Interview: Steve ‘Chandrasonic’ Savale – Asian Dub Foundation (October 2015)


Few bands have influenced the course of a particular music scene as much as Asian Dub Foundation. Even fewer have done it throughout their twenty-year career, with a fan base all over the world. They are arguably the most socially conscious musical innovators, a mouthpiece for their community, transforming local issues into global messages.

We were lucky to meet Steve Savale (aka Chandrasonic), co-founder, composer and guitar player of the band a few minutes before their gig on the Electric Brixton stage in conjunction with the London release of their latest album More Signal, More Noise.

But their new album wasn’t the only reason to celebrate the event. Asian Dub Foundation had just started touring with their latest project inspired by setting George Lucas’ 1978 sci-fi movie THX 1138 to music. Only a few months earlier the London sextet toasted the 20th anniversary of their first release, Facts and Fictions.

So we began our interview talking about that achievement and asking Steve how his approach to music has changed during these last twenty years.

There was a time when I was bringing virtually complete songs to the studio. I was writing all the lyrics, arrangements and basic programs beforehand, and I did that a few times. Today I prefer to prepare and bring minimal stuff and develop ideas once we play live. For example, ‘The Signal and the Noise’ [the 2nd track on their new album] was a bit like that. It was mostly a live track without any programming.

Asian Dub Foundation came into being in 1993 thanks to the Farringdon Community Music House. They have constantly been driven by the London origins of the project. From there they spread their name and music all around the world. Not only that, due to the many young people amongst the audience at Electric Brixton it is apparent that the younger generation is still passionate about Asian Dub Foundation’s music. We wondered why they appeal to different generations of listeners.

That’s great, isn’t it? I think it’s because there’s enough energy in the music, and the fact that we are different from the music you can usually listen to. If you look at what the ‘British intelligentsia’ likes to listen to you’ll see that it’s really introspective music. I’ve nothing against those bands like the XX, Alt-J or even FKA Twigs who I personally like, but they are very intellectual and considered. They play very discerning music. Then you’ve got rap, which from its middle level to the main stream is entirely corrupted. I mean rap is a power block in America. It helped to get Obama elected, so it’s amazing when it embodies a political and economic block. Actually, rap was also the first music form to have so much cultural and political power, but today it’s become uniform. It’s all about accessories and lifestyle. It’s no longer about music. It’s kind of materialistic. Finally you got indie music, which is dominated by people whose parents have got hedge funds.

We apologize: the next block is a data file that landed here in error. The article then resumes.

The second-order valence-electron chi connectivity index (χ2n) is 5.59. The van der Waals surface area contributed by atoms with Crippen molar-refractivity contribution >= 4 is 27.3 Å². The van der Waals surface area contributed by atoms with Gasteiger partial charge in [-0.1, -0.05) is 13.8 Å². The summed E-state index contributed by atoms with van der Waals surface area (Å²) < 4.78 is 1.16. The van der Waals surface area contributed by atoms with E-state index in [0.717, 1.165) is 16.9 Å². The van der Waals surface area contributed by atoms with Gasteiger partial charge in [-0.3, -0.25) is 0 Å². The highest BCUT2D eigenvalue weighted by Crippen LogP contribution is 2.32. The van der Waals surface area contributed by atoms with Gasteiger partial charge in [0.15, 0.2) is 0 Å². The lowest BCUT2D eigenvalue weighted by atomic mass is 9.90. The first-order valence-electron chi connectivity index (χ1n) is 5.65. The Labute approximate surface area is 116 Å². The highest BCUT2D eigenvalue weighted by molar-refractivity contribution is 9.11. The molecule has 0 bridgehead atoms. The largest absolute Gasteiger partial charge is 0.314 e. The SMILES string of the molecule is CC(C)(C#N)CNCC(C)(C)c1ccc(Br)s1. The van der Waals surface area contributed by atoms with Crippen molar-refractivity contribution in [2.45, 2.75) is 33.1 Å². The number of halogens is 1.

In a way, Asian Dub Foundation has a pretty unique sound – and not to everybody’s taste.

If people get to hear us, maybe they might don’t like us, but they would definitely realise that there’s something different. We’re also very direct, which is a kind of dirty word in Britain. Then we’re dynamic, dramatic and about maximum excitement. You might find these kinds of values in styles like dubstep or rave, but they are hard to find in live bands.

Asian Dub Foundation @ Electric Brixton (London)

Attracting such a diverse audience also has some unexpected consequences.

There’s one thing that has already occurred to us a couple of times and it is really weird every time it happens. When we play at festivals like Larmer Tree or Womad, where middle age people with their teenage children make up the audience, when we go on stage the parents suddenly move back while their kids come to the front. That’s because the kids know our stuff from video games. By the way, every time it happens, we absolutely freak out. We look at those parents standing there watching their kids going crazy and we realise that some of us are the same age as them. I don’t know, maybe it’s because we’re immature.

But being immature recently helped the musicians to find the courage to set music to George Lucas’ sci-fi masterpiece THX 1138.

It was weird! I reckon that it’s probably the most experimental thing we’ve ever done. That was such a challenge for us! Compared to other similar work we’ve done  this is more my street because it’s sci-fi and I’m a big sci-fi fan. [Asian Dub Foundation also set to music Kassovitz’s ‘La Haine’ and ‘The Battle of Algiers’ directed by Pontecorvo]. But it’s also more impenetrable, subtle, strange and weird all round. It was certainly an experience and the whole thing is really interesting – but it’s also been dangerous and full of madness.

So we wondered whether Steve and his band mates feel they’ve been successful making music for movies.

I think we’re really great doing soundtracks. We’re still playing ‘La Haine’ all over the world after 14 years! While ‘The Battle of Algiers’ is about eight years and ‘THX’ is already going well – we pulled it off!

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